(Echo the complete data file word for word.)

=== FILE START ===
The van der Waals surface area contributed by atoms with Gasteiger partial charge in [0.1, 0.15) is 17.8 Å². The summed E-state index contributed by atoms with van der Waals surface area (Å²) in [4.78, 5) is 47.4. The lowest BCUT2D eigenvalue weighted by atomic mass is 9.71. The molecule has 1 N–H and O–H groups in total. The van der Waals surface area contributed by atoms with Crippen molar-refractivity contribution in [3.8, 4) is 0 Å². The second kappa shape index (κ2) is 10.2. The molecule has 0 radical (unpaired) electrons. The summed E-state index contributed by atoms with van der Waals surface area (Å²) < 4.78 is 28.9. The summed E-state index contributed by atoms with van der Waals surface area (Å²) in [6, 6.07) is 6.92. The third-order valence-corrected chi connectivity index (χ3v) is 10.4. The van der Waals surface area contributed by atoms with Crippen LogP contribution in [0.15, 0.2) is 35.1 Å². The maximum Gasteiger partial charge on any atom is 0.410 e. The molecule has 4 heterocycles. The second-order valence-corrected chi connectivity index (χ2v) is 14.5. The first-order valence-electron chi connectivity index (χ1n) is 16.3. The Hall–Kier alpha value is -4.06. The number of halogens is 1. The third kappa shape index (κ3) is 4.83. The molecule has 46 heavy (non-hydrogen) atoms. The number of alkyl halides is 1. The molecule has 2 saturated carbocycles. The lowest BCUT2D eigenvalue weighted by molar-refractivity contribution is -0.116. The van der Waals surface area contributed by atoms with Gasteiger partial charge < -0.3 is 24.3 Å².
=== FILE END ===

The van der Waals surface area contributed by atoms with Gasteiger partial charge in [0.1, 0.15) is 17.8 Å². The summed E-state index contributed by atoms with van der Waals surface area (Å²) in [4.78, 5) is 47.4. The lowest BCUT2D eigenvalue weighted by atomic mass is 9.71. The molecule has 1 N–H and O–H groups in total. The van der Waals surface area contributed by atoms with Crippen molar-refractivity contribution in [3.8, 4) is 0 Å². The second kappa shape index (κ2) is 10.2. The molecule has 0 radical (unpaired) electrons. The summed E-state index contributed by atoms with van der Waals surface area (Å²) < 4.78 is 28.9. The summed E-state index contributed by atoms with van der Waals surface area (Å²) in [6, 6.07) is 6.92. The third-order valence-corrected chi connectivity index (χ3v) is 10.4. The van der Waals surface area contributed by atoms with Crippen LogP contribution in [0.15, 0.2) is 35.1 Å². The maximum Gasteiger partial charge on any atom is 0.410 e. The molecule has 4 heterocycles. The second-order valence-corrected chi connectivity index (χ2v) is 14.5. The first-order valence-electron chi connectivity index (χ1n) is 16.3. The Hall–Kier alpha value is -4.06. The number of halogens is 1. The third kappa shape index (κ3) is 4.83. The molecule has 46 heavy (non-hydrogen) atoms. The number of alkyl halides is 1. The molecule has 2 saturated carbocycles. The lowest BCUT2D eigenvalue weighted by molar-refractivity contribution is -0.116. The van der Waals surface area contributed by atoms with Gasteiger partial charge < -0.3 is 24.3 Å².